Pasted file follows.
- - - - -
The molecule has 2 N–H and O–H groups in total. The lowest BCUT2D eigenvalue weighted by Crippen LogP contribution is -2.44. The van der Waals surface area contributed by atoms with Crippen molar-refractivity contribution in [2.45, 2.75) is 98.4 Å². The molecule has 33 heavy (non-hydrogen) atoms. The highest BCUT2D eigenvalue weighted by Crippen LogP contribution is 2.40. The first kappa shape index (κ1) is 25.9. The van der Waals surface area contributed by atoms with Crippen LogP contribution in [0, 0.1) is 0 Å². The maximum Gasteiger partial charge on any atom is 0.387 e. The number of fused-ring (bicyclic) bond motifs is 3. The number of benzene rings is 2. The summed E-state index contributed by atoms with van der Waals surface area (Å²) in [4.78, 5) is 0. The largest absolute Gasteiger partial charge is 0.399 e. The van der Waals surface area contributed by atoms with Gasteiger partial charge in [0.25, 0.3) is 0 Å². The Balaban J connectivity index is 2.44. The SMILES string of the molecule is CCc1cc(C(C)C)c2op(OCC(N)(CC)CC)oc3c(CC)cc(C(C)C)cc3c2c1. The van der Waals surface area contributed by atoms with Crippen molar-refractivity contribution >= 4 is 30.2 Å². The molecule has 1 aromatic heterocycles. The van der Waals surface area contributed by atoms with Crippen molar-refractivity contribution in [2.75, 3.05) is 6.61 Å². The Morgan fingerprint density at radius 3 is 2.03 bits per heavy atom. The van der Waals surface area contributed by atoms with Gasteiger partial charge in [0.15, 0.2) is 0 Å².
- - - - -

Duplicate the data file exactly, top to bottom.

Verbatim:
The molecule has 2 N–H and O–H groups in total. The lowest BCUT2D eigenvalue weighted by Crippen LogP contribution is -2.44. The van der Waals surface area contributed by atoms with Crippen molar-refractivity contribution in [2.45, 2.75) is 98.4 Å². The molecule has 33 heavy (non-hydrogen) atoms. The highest BCUT2D eigenvalue weighted by Crippen LogP contribution is 2.40. The first kappa shape index (κ1) is 25.9. The van der Waals surface area contributed by atoms with Crippen LogP contribution in [0, 0.1) is 0 Å². The maximum Gasteiger partial charge on any atom is 0.387 e. The number of fused-ring (bicyclic) bond motifs is 3. The number of benzene rings is 2. The summed E-state index contributed by atoms with van der Waals surface area (Å²) in [4.78, 5) is 0. The largest absolute Gasteiger partial charge is 0.399 e. The van der Waals surface area contributed by atoms with Gasteiger partial charge in [0.25, 0.3) is 0 Å². The Balaban J connectivity index is 2.44. The SMILES string of the molecule is CCc1cc(C(C)C)c2op(OCC(N)(CC)CC)oc3c(CC)cc(C(C)C)cc3c2c1. The van der Waals surface area contributed by atoms with Crippen molar-refractivity contribution >= 4 is 30.2 Å². The molecule has 1 aromatic heterocycles. The van der Waals surface area contributed by atoms with Crippen molar-refractivity contribution in [2.75, 3.05) is 6.61 Å². The Morgan fingerprint density at radius 3 is 2.03 bits per heavy atom. The van der Waals surface area contributed by atoms with Gasteiger partial charge in [0.15, 0.2) is 0 Å².